Walking through the first (one hopes) Chicago Architecture Biennial last week made me realize, more than anything else, the gap between the weight of history and the future’s lightness.
Chicago is, more than almost any American city, present. The clarity of its grid, the region’s focus on downtown through its radial avenues and railroads, the articulation of its major buildings, and the scenography that comes out of those factors conspire to make you feel as if you are absolutely there. Stand at the corner where Michigan Avenue crosses the Chicago River, without a doubt the most beautiful urban moment in this country, and the city surrounds you in all its majesty. I had the pleasure of enjoying lunch with the architect Helmut Jahn, FAIA, in his aerie on the 40th floor in one of the buildings overlooking that corner, and I have rarely felt more metropolitan as the skyscrapers rose around me and the grid reached off into the distance.
That reality is not a commercial and changeable one, and not always made out of individual masterpieces. Ironically, many of Chicago’s grand monuments, which should embody and preserve the city’s values, are second-rate. From the Art Institute to City Hall (do you even know which building that is?), to the Biennial’s home—the former library now known as the Chicago Cultural Center—mediocre classicized buildings sit awkwardly over railroad lines or squat next to the skyscrapers. Not that modernism produced better contributions: The Museum of Contemporary Art, completed less than twenty years ago, deserves to be torn down right now.
The Cultural Center weighed heavily on the Biennial’s exhibitions, which where, more often than not, lighter than air. From Tomás Saraceno’s gossamer spider webs to SelgasCano’s pleasure wheel (in collaboration with Helloeverything), and from Moon Hoon’s fanciful doodling of manga landscapes growing out of what I assume is a Korean landscape to Studio Gang’s earnest re-imagination of police stations dissolving into community facilities spread throughout a neighborhood, the participants mostly provided images of an imagined future that defied the realities of both the present day and hovered rather meekly in the Center’s grand rooms.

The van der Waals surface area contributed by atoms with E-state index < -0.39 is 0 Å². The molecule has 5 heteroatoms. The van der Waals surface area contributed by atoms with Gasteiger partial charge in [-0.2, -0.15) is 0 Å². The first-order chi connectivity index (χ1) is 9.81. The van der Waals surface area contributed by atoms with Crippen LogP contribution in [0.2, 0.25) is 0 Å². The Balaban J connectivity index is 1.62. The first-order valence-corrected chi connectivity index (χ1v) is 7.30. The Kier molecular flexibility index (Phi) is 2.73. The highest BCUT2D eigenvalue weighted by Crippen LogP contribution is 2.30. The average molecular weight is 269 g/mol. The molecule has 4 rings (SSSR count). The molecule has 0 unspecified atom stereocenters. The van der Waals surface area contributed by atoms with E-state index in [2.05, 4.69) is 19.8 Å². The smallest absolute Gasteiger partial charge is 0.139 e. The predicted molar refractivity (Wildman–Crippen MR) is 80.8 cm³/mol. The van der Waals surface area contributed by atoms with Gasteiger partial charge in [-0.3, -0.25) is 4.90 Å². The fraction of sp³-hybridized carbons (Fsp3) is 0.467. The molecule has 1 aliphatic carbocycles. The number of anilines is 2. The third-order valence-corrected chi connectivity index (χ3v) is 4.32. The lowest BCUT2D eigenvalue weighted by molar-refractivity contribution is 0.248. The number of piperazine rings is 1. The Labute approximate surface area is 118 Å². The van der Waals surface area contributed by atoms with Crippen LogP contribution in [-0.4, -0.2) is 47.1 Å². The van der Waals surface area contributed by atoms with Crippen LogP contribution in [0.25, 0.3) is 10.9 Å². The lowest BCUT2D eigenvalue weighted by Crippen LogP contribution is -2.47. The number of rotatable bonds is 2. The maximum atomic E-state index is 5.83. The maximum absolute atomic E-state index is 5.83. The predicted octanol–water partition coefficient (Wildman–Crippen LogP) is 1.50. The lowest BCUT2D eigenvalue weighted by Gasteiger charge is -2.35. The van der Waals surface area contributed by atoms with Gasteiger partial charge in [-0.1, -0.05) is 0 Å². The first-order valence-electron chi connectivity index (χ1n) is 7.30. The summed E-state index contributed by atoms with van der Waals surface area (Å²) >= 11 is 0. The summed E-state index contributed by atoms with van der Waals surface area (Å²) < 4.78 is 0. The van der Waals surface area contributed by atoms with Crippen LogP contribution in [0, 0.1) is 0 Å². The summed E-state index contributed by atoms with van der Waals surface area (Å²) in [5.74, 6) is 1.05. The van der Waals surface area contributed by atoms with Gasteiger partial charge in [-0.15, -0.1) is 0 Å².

At times, the exhibits were even hard to find: it took me several tries to locate Iwan Baan’s photographs, stuck in a corridor connecting two of the building’s halves.
Ironically, much of these imaginings consisted of collages of the past, with a strong penchant for 1960s and 1970s era utopianism permeating the work, including the proposals for civic in improvements to Chicago the curators collected in another difficult-to-find room in the Center’s core.
This Biennial did not focus on “real” buildings, which is appropriate: Such events work best when they present not postcards from reality, but visions of what could be. But it did produce a space between the real scenes in which it was set and the scenography for an imagined future.
That is why I felt most happy, in the end, a few miles south of downtown, in the area where the artist/designer/activist Theaster Gates has been working. In his new headquarters, the Stony Island Arts Bank, he both carved away at and partially restored a modest bank structure, highlighting its former ambitions and making possible current reuse. A few blocks down, in the Dorchester Street house he had previously renovated, the self-proclaimed Marxist architect Xavier Wrona festooned the stripped-down, but beautifully worked, walls with a manifesto about how architecture could, in fact, change this real world.
The Chicago Architecture Biennial runs through January 3, 2016.